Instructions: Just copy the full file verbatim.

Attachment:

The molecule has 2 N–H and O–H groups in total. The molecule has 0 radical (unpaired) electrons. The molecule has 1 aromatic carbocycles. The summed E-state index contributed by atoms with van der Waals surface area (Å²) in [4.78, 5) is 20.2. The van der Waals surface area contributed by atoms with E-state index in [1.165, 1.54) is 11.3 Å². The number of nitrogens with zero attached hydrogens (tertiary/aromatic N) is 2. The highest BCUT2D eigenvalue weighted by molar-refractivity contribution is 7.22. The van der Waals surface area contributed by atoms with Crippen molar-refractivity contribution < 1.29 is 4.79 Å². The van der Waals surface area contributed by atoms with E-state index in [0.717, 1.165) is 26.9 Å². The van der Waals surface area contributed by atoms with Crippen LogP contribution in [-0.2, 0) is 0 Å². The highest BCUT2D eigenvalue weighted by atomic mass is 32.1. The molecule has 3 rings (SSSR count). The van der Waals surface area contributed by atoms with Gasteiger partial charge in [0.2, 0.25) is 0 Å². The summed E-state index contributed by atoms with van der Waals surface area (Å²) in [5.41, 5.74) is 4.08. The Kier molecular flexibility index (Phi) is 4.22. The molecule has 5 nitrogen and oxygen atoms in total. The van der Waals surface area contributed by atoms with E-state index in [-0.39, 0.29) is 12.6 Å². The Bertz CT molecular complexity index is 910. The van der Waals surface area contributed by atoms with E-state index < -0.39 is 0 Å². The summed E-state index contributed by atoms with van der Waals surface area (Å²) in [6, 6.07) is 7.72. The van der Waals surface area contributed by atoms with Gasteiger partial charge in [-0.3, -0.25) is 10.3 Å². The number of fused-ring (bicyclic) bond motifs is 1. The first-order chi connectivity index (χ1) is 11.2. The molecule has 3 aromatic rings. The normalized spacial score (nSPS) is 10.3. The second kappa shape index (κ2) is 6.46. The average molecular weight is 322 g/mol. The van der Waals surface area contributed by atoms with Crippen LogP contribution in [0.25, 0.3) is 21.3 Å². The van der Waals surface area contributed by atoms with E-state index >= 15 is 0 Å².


The molecule has 2 N–H and O–H groups in total. The molecule has 0 radical (unpaired) electrons. The molecule has 1 aromatic carbocycles. The summed E-state index contributed by atoms with van der Waals surface area (Å²) in [4.78, 5) is 20.2. The van der Waals surface area contributed by atoms with E-state index in [1.165, 1.54) is 11.3 Å². The number of nitrogens with zero attached hydrogens (tertiary/aromatic N) is 2. The highest BCUT2D eigenvalue weighted by molar-refractivity contribution is 7.22. The van der Waals surface area contributed by atoms with Crippen molar-refractivity contribution < 1.29 is 4.79 Å². The van der Waals surface area contributed by atoms with E-state index in [0.717, 1.165) is 26.9 Å². The van der Waals surface area contributed by atoms with Crippen LogP contribution in [-0.2, 0) is 0 Å². The highest BCUT2D eigenvalue weighted by atomic mass is 32.1. The molecule has 3 rings (SSSR count). The van der Waals surface area contributed by atoms with Gasteiger partial charge in [0.2, 0.25) is 0 Å². The summed E-state index contributed by atoms with van der Waals surface area (Å²) in [5.41, 5.74) is 4.08. The Kier molecular flexibility index (Phi) is 4.22. The molecule has 5 nitrogen and oxygen atoms in total. The van der Waals surface area contributed by atoms with E-state index in [-0.39, 0.29) is 12.6 Å². The Bertz CT molecular complexity index is 910. The van der Waals surface area contributed by atoms with E-state index < -0.39 is 0 Å². The summed E-state index contributed by atoms with van der Waals surface area (Å²) in [6, 6.07) is 7.72. The van der Waals surface area contributed by atoms with Gasteiger partial charge in [-0.3, -0.25) is 10.3 Å². The number of fused-ring (bicyclic) bond motifs is 1. The first-order chi connectivity index (χ1) is 11.2. The molecule has 3 aromatic rings. The normalized spacial score (nSPS) is 10.3. The second kappa shape index (κ2) is 6.46. The average molecular weight is 322 g/mol. The van der Waals surface area contributed by atoms with Crippen LogP contribution in [0.25, 0.3) is 21.3 Å². The van der Waals surface area contributed by atoms with E-state index >= 15 is 0 Å².